7- CALLS AND CALLERS — Calls of ceremony are made between two and half-past four o’clock. Morning calls between eleven and twelve, evening calls between eight and nine; evening calls may be prolonged to ten or half-past ten. Morning calls are made in simple walking costume, afternoon and evening calls in more dressy suits, with either long or short skirts.
8- SATURDAY — Is a fashionable day for ladies to attend public entertainments — alone. These are advertised in the daily papers under the head of “Matinees.” Handsome walking
suits are worn, Gentlemen can of course attend these matinees either with or without ladies, but the number of ladies very far predominates.
9- DINNER HOUR — The dinner hour in New York is from five to half-past six. Evening calls may be made by gentlemen and ladies as early as eight o’clock.
10- FIRST DAY OF MAY or MOVING DAY IN THE METROPOLIS — It is a pandemonium in New York. The poor go from the cellar or garret of one tenement house to another, wealthy people up town pack trunks, cases, and boxes for the country, or change for a more eligible location, or to obtain cheaper rates of rent in town. All landladies are less amiable than usual, and most are furious. Matrons lose their temper through the din and dust of the general commotion. Servants enjoy the privilege of reckless demolition. Young children cry, and larger ones help servants to break. Heads of families ache, and their lungs are smothered, and their throats are choked with dust. Countless Micawbers pocket the curses of their enraged landlords, who themselves can pocket nothing. And so the day wears on in every part of the city. The carriers and carmen reap the harvest. Eight, ten and fifteen dollars per load are the prices, and furniture wagons are scarce even at these rates. Some are engaged weeks before. At night people find themselves away from their old home — if one can be said to have a home under conditions of yearly migration — and in a strange place. Papa goes “round the corner,” feeling very blue. Mamma can find nothing she needs for the children, and the dear children sit about on the floor in a most lugubrious and lachrymose condition, bewailing the fall of china angels and the breaking of little playthings. Such is life on May-day in New York.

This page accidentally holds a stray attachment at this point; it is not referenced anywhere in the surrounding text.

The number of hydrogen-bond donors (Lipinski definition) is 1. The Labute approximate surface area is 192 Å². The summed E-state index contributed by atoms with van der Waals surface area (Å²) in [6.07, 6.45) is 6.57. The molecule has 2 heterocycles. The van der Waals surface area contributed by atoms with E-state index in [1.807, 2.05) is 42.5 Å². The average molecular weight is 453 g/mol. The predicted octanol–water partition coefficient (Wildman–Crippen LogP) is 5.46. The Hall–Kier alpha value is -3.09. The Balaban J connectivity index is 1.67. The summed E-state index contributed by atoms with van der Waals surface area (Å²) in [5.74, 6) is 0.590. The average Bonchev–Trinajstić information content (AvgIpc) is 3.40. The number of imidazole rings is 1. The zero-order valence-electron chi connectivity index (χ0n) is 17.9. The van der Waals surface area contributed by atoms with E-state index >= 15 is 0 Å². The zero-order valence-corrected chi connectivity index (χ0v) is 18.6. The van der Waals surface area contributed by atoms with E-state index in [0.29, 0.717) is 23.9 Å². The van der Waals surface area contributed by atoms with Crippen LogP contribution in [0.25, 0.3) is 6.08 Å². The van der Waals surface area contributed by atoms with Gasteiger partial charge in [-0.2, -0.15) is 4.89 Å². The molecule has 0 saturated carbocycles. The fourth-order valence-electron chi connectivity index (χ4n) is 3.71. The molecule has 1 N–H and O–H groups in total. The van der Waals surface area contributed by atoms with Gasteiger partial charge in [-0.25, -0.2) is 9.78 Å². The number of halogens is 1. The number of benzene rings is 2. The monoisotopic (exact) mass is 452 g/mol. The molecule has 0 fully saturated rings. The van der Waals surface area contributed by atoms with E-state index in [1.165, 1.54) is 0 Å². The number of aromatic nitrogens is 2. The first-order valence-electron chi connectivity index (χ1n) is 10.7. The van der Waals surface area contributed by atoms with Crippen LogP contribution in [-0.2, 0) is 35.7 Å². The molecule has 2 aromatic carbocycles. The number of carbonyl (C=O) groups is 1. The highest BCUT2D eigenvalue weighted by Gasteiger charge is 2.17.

11- THE HOLIDAYS IN NEW YORK —
a) The Fourth of July. — The great national holiday is a day of unexampled confusion in the metropolis. The poorest boy or girl has, at least, a handful of fire-crackers, and the majority of private citizens have a display of small fireworks in their yards in the evening, while in the parks, and especially at the City Hall, the exhibition is one of surpassing splendor. The firing of pistols and crackers on every hand is heard at daybreak,
simultaneously with the firing of guns from the Battery, the Fort, the shipping in the harbor, and the Navy Yard. The excitement knows no abatement until midnight.
b) Washington’s Birthday is celebrated by a parade of all the military companies of the city, and a universal rejoicing; but, unlike the 4th of July, the day is characterized by the utmost decorum and dignity.
c) Evacuation Day — The day the British evacuated New York is celebrated like Washington’s Birth-day, but with less general feeling.
d) New Year’s Day. — This is specially a New York institution, for it originated with the Dutch settlers, and is maintained with unabated enthusiasm, especially by the fashionable classes. Ladies stay at home to receive calls, and gentlemen have the undisputed use of the thoroughfares and streets from nine o’clock in the morning till midnight. Houses are put in the finest order in preparation for the day, and every one is in their best dress, best spirits, and best looks ; and the most elaborate tables, loaded with every delicacy, are prepared. It is the great festival day of New York.
12- SNOW BLOCKADE — Once in four or five years comes a snow blockade which impedes all kinds of locomotion, stops the trains about to leave the city, and fills to repletion every hotel, small and great, of every class. It furnishes great amusement to the young, and valuable occupation to the laborer.